Vail now classiffies their customers into three segments, as outlined by Kirsten Lynch, CMO of Vail Resorts: the “Alpine A-Listers,” those who are hard-core about skiing and luxury; the “Village Sophisticates,” who tend to care more about dining and shopping than actually skiing; and the “Shred Heads,” who are only there for the hardcore skiing. Lynch’s team knows how many days each group skis on average, what trails they ski, how they spend their money and the ROI breakdown of each segment. This consumer data is invaluable to driving their business strategy forward and has been instrumental in Do you think you’re in a sector left untouched by digitization? Vail Resorts initially thought so. They considered themselves part of an industry – hospitality – very much on the physical side of the physical world/cyber world spectrum. Over time, however, they realized they were missing an opportunity to drive business value, and recently made a conscious decision to embrace digital.

creating an effective marketing and sales strategy to their customers. They also use this information to personalize each aspect of the customer experience, right down to how resort agents address them at the front desk and throughout their trip. Early returns for this digital strategy include higher merchandise revenues and promotional sales from targeted advertising. These are the types of customer and business initiatives that are available to your business today. But in order to achieve a successful digital strategy, you need the leadership in place to do so.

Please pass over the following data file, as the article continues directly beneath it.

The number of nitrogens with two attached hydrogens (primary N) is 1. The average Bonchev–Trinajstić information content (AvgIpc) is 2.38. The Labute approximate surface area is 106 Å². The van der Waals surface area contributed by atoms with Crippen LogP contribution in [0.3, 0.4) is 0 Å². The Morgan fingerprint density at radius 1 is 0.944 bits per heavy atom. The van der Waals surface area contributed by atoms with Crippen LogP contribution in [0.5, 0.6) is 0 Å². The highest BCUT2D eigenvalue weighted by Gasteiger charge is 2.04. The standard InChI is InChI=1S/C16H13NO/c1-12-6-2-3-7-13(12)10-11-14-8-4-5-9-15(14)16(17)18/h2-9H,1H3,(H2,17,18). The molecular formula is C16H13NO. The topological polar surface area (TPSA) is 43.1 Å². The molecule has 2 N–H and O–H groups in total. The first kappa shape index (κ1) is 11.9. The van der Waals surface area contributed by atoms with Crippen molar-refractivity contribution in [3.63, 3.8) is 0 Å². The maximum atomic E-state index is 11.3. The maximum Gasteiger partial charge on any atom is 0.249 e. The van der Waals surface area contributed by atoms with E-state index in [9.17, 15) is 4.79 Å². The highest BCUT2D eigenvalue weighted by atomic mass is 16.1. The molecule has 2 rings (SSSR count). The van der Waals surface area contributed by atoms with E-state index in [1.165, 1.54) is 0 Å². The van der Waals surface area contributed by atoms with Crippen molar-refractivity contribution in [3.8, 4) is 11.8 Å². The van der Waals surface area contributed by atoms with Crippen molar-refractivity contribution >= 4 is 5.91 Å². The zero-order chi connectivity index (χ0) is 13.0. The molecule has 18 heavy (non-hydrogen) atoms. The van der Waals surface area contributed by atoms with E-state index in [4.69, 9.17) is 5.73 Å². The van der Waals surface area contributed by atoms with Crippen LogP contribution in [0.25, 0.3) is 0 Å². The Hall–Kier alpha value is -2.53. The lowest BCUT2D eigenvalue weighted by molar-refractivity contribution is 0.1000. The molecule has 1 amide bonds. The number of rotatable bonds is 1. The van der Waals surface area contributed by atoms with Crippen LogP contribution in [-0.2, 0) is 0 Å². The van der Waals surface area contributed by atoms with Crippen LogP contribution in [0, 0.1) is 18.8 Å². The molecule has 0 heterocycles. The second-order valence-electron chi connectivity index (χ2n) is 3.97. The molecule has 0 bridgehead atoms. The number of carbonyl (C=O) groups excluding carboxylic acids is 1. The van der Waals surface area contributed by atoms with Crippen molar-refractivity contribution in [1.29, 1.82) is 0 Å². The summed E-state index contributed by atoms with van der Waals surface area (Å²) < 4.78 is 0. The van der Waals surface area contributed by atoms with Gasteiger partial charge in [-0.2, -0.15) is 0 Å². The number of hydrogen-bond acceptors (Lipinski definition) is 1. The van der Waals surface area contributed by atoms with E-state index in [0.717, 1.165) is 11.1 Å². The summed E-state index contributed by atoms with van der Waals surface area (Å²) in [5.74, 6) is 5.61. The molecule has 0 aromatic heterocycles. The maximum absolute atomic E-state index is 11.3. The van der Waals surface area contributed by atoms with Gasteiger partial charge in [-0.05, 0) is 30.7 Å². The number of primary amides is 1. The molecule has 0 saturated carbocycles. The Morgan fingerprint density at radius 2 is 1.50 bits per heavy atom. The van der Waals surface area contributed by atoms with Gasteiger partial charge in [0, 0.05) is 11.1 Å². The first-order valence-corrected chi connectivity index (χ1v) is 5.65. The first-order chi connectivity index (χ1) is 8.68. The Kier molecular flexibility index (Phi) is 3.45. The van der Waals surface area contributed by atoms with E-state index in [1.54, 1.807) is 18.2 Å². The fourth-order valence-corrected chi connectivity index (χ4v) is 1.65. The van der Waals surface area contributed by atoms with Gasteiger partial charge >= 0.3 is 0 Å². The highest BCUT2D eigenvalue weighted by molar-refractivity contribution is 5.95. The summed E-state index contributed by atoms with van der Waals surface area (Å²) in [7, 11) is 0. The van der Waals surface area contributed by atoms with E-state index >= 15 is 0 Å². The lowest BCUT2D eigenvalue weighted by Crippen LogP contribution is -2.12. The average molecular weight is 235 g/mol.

What skills does a Chief Digital Officer Need?

E-commerce Expertise:
Chief Digital Officers also need product experience. If you’re going to launch an app, on what platform(s) will you launch it? How does the digital experience integrate across multiple platforms (app, website, in-store experience)? How will it be supported and enhanced over time?

Product Experience:
Chief Digital officers also need knowledge of marketing and branding. What branding resonates best with your customers? What social media outlets create the best ROI for your brand?

Marketing Experience & Social Media.
Chief Digital officers also need knowledge of marketing and branding. What branding resonates best with your customers? What social media outlets create the best ROI for your brand?

Business Savvy:
Chief Digital Officers foster a link between the CIO & CMO—as well as the CEO. They must also be able to elucidate intricate technology obstacles and solutions to both the CEO and boardroom. Yet they are more than just translators: as Faisal Masud, Chief Digital Officer of Staples notes, “The CDO is the catalyst for change in an organization. You need to bring about change within the company and ensure you’re not just serving as a technical advisor to the CEO.”

What skills does a Chief Data Officer Need?

Data Analytics Experience:
Chief Data Officers analyze large amounts of data to drive business value. What trends can you infer from sales data regarding customer demographics, times of day, geographic areas, etc.?

Data Management Experience:
Chief Data Officers are responsible for ensuring all relevant data is being captured and sorted efficiently across all systems. A 2013 Gartner survey revealed participating companies lost an average of $14.2 million annually to poor data management. This stems from duplicate accounts, lost contacts, and missed sales opportunities, among other factors.

What trends are we seeing in

Chief Digital & Chief Data Officer Hirings?